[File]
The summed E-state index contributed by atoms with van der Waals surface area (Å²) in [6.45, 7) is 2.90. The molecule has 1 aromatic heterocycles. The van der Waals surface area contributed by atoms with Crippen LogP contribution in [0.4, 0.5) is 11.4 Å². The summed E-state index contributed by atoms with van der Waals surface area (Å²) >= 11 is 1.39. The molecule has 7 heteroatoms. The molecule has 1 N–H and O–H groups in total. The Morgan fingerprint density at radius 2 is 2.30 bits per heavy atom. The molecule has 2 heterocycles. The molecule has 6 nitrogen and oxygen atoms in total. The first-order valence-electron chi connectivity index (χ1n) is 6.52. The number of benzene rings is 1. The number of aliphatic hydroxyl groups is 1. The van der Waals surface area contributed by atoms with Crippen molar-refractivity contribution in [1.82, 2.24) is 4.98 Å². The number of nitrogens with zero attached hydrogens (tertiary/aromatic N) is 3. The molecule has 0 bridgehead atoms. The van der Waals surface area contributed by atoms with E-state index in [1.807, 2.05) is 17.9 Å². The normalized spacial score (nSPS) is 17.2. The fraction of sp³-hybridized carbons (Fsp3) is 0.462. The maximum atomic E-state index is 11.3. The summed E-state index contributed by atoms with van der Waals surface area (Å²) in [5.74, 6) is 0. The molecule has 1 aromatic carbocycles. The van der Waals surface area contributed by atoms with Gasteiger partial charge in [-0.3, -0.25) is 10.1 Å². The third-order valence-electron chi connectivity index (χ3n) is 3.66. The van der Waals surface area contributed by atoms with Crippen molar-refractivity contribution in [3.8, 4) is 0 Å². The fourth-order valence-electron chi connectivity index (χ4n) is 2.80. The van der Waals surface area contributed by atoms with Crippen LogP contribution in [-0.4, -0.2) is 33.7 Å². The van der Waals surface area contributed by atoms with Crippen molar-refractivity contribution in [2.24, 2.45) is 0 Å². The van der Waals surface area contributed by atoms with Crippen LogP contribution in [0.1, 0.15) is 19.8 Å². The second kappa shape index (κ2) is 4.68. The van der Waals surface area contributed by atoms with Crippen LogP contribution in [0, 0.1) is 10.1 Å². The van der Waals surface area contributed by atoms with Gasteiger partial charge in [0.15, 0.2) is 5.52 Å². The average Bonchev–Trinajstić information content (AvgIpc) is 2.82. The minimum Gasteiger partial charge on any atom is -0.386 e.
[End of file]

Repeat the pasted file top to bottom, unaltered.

The summed E-state index contributed by atoms with van der Waals surface area (Å²) in [6.45, 7) is 2.90. The molecule has 1 aromatic heterocycles. The van der Waals surface area contributed by atoms with Crippen LogP contribution in [0.4, 0.5) is 11.4 Å². The summed E-state index contributed by atoms with van der Waals surface area (Å²) >= 11 is 1.39. The molecule has 7 heteroatoms. The molecule has 1 N–H and O–H groups in total. The Morgan fingerprint density at radius 2 is 2.30 bits per heavy atom. The molecule has 2 heterocycles. The molecule has 6 nitrogen and oxygen atoms in total. The first-order valence-electron chi connectivity index (χ1n) is 6.52. The number of benzene rings is 1. The number of aliphatic hydroxyl groups is 1. The van der Waals surface area contributed by atoms with Crippen molar-refractivity contribution in [1.82, 2.24) is 4.98 Å². The number of nitrogens with zero attached hydrogens (tertiary/aromatic N) is 3. The molecule has 0 bridgehead atoms. The van der Waals surface area contributed by atoms with E-state index in [1.807, 2.05) is 17.9 Å². The normalized spacial score (nSPS) is 17.2. The fraction of sp³-hybridized carbons (Fsp3) is 0.462. The maximum atomic E-state index is 11.3. The summed E-state index contributed by atoms with van der Waals surface area (Å²) in [5.74, 6) is 0. The molecule has 1 aromatic carbocycles. The van der Waals surface area contributed by atoms with Gasteiger partial charge in [-0.3, -0.25) is 10.1 Å². The third-order valence-electron chi connectivity index (χ3n) is 3.66. The van der Waals surface area contributed by atoms with Crippen molar-refractivity contribution in [3.8, 4) is 0 Å². The fourth-order valence-electron chi connectivity index (χ4n) is 2.80. The van der Waals surface area contributed by atoms with Crippen LogP contribution in [-0.4, -0.2) is 33.7 Å². The van der Waals surface area contributed by atoms with Crippen molar-refractivity contribution in [2.24, 2.45) is 0 Å². The van der Waals surface area contributed by atoms with Crippen LogP contribution in [0.1, 0.15) is 19.8 Å². The second kappa shape index (κ2) is 4.68. The van der Waals surface area contributed by atoms with Crippen LogP contribution in [0, 0.1) is 10.1 Å². The van der Waals surface area contributed by atoms with Gasteiger partial charge in [0.15, 0.2) is 5.52 Å². The average Bonchev–Trinajstić information content (AvgIpc) is 2.82. The minimum Gasteiger partial charge on any atom is -0.386 e.